If you didn't go to school for theatre, there's a good chance you've never even heard of Sanford Meisner. He was a member of the Group Theatre in the early 20th century along with Lee Strasberg, Stella Adler, and other people that you've probably never heard of unless you were a theatre major. Basically, he was part of a shift in theatre from the really presentational plays of the past century to realism, and was all about using exercises to get rid of overthinking things while acting and to come from a place of emotional honesty. His definition of acting was "living truthfully under imaginary circumstances."
So this class that I was taking didn't involve any scenes or monologues like you'd expect from an acting class. Instead, you spend the whole time doing the repetition exercise with occasional variations. Basically it goes something like this: two people stand facing each other and find something about the other person. One person says "you're wearing a red shirt," and the other person says "I'm wearing a read shirt," and the first person says, "yea, you're wearing a red shirt." And this goes on for a while, and the idea is that you stop thinking about that person's red shirt, and instead are commenting wordlessly on the other person's behavior.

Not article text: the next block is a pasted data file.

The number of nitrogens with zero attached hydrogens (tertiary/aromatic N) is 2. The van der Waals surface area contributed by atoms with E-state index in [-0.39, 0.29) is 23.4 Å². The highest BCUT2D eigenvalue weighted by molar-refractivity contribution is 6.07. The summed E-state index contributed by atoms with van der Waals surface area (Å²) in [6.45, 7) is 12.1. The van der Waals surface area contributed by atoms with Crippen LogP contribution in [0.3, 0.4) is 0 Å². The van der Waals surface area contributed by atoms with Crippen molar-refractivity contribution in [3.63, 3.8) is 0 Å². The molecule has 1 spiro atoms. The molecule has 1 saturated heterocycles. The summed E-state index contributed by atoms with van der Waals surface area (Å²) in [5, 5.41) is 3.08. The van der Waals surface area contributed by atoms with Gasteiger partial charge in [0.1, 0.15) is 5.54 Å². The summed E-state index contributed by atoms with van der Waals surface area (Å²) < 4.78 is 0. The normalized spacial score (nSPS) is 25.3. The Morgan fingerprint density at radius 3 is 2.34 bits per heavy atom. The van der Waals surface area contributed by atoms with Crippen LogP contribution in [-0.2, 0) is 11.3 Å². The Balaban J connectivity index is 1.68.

Actors are usually pretty sensitive, emotionally expressive people to begin with. This exercise simply tries to eliminate your brain dictating what your gut should be doing, getting rid of any weird actor habits (like pacing back or forth nervously,) and getting you to really connect and want something from your acting partner. It's awesome.
But it's HARD.
Have you ever tried, let's say, when you're can't fall asleep at night, to shut your brain up? You think, on the count of three, I'm going to stop thinking, one, two, three I wonder what they'll have at lunch tomorrow. They say meditation helps, and maybe it does for some people, but man. I am a very brain heavy person.
So yea. It was a wonderful class, and wonderful way in which to finally let my brain just kind of take a break and sit in the backseat for a little bit while I explored what it was to grow as an actor. I may be out of college, but if Meisner can be believed, I've still got a good 20 years before I'm a real actor.